Belzoni’s Tomb
  • Gillen D’Arcy Wood


In Regency London, the south side of Piccadilly near Old Bond Street was known for a particularly gaudy edifice. The building, covered in pseudo-hieroglyphic script, recalled the recently excavated temple at Dendera in Egypt. Sphinxes presided over the entrance above giant, lurid statues of Isis and Osiris. To Leigh Hunt’s fastidious eye, this faux-Egyptian erection distinguished itself amongst the red-brick boutiques of Piccadilly as an “uncouth anomaly,” a “practical joke.”1 The fact that William Bullock, a showman and collector of curiosities from Liverpool, had given his new premises the grandiose title “London Museum” only compounded the jarring effect. Two hundred years on, the unblushing nature of the building’s Egyptian references would suggest less fraternity with a museum than a Las Vegas theme hotel. Regency Londoners were similarly skeptical about the establishment’s self-description. Bullock’s lowbrow answer to the British Museum soon gained the nickname “The Egyptian Hall,” a title that captured both the orientalist motifs of its outside and the miscellaneous entertainment to be found within.2 In 1811, Jane Austen wandered through rooms filled with stuffed birds, boa constrictors, giraffes and bears. Bullock maintained this permanent collection of natural curiosities and exotica, but cannily reserved other rooms to rotating exhibitions. In the following decades, his West End emporium hosted art shows, panoramas and dioramas, pseudo-scientific demonstrations, Napoleon’s carriage, and gala appearances by Tom Thumb.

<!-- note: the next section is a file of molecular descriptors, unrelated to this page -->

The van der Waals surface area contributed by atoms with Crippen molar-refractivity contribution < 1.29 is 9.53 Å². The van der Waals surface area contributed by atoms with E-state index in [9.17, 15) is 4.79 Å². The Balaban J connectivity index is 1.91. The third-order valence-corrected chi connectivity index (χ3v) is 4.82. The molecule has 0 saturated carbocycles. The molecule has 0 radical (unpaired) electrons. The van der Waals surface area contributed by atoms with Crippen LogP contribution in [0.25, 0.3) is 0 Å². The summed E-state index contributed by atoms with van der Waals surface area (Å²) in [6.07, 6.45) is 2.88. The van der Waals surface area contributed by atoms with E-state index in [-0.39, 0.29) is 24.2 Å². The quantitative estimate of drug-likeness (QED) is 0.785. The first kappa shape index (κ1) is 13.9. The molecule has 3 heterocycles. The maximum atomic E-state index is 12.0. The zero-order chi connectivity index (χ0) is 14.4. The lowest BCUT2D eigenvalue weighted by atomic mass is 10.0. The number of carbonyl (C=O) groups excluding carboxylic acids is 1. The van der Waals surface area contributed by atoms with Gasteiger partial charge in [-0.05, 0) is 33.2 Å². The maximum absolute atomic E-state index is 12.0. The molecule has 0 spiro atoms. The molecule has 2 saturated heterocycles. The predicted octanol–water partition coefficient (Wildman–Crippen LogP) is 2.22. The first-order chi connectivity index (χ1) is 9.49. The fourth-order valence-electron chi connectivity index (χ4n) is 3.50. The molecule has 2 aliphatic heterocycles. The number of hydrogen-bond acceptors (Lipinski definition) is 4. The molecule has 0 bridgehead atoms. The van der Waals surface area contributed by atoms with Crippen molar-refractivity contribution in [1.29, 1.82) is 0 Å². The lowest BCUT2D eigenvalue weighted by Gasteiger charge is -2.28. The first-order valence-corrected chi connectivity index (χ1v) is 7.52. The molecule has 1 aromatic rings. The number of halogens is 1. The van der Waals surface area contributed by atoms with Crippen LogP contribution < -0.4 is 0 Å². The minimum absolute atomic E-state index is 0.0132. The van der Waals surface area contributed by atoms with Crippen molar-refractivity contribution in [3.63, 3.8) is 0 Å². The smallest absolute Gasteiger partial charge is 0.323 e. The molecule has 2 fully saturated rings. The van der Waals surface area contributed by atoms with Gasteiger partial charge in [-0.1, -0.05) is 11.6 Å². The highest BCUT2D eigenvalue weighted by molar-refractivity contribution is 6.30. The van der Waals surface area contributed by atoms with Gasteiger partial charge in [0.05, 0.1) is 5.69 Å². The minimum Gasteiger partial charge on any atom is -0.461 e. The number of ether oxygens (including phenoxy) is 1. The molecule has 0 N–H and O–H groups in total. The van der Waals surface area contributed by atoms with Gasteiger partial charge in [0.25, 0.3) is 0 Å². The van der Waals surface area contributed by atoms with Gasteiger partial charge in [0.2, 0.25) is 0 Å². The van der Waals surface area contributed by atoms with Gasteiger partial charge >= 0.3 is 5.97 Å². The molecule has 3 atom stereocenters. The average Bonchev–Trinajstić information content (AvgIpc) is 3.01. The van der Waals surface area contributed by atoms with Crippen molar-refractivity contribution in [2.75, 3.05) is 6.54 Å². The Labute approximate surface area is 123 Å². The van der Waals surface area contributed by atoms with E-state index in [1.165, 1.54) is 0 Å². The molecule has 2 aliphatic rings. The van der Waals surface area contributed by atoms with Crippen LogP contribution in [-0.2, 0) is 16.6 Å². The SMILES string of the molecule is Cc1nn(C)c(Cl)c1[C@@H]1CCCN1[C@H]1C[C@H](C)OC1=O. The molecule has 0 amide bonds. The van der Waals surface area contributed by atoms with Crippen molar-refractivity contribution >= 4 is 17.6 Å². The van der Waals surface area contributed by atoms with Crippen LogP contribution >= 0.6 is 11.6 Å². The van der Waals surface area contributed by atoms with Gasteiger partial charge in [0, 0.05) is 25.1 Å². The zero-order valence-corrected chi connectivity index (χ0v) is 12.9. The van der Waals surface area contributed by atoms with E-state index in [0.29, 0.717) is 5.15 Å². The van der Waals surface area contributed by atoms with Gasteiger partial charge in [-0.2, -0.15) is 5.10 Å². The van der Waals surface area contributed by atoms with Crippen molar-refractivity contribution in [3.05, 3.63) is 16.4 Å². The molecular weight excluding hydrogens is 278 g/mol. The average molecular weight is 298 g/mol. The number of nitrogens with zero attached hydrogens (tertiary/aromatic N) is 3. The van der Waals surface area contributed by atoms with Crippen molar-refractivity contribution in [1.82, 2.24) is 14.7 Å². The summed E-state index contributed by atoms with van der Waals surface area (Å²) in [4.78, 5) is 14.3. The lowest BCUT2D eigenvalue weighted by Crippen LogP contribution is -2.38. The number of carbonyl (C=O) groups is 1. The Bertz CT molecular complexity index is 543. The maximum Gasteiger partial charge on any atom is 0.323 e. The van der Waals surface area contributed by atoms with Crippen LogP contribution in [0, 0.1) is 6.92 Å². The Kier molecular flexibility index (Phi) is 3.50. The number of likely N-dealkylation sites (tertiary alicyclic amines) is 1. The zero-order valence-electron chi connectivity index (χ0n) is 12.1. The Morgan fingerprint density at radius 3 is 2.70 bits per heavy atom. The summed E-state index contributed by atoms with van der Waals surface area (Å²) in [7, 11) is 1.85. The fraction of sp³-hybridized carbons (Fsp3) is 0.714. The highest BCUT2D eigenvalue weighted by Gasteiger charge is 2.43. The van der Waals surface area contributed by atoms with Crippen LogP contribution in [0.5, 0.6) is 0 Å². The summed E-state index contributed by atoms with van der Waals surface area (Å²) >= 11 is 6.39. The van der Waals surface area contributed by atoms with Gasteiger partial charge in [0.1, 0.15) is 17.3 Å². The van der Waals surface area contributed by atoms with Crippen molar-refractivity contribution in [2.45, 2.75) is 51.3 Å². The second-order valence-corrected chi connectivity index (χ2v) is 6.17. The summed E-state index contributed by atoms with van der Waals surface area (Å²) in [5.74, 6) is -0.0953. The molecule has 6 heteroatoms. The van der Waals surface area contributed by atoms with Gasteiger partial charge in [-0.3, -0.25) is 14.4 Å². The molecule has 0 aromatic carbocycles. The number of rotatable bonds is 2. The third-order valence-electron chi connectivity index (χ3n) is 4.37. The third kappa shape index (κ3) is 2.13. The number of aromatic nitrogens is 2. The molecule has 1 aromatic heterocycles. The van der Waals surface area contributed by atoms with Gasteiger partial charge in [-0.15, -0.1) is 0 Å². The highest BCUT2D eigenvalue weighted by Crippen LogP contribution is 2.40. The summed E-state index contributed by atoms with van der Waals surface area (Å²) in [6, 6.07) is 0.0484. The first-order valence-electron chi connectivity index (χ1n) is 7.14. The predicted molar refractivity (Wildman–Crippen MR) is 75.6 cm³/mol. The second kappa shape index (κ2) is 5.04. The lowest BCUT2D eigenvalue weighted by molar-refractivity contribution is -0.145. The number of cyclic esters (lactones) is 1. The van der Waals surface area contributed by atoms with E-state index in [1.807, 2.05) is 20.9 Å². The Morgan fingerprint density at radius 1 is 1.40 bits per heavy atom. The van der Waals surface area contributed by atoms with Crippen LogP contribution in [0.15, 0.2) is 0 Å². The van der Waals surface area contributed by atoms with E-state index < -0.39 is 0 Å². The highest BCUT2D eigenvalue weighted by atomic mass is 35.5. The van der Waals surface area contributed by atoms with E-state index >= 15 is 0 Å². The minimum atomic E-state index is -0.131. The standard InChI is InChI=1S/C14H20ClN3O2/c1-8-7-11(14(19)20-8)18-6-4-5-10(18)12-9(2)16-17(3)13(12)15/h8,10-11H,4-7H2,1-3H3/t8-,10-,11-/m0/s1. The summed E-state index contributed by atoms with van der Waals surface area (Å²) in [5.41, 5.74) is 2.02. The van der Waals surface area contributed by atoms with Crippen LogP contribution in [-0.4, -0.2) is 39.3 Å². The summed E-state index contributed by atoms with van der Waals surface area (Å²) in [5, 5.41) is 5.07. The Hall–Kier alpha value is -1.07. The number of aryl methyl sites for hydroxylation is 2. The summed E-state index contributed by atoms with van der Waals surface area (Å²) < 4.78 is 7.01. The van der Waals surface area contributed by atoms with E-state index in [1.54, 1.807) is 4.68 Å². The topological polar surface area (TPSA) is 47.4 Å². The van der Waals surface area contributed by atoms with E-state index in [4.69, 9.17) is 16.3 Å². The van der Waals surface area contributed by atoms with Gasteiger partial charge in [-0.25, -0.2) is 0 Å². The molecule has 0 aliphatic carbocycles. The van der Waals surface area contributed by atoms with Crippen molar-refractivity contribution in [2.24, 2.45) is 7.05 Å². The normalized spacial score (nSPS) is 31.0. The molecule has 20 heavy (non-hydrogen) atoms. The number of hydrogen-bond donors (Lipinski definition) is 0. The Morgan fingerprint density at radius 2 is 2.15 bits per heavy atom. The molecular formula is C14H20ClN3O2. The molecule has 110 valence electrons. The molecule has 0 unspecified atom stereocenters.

British Museum Romantic Period Visual Medium Visual Culture Cultural Elite 
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© Gillen D’Arcy Wood 2001

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  • Gillen D’Arcy Wood

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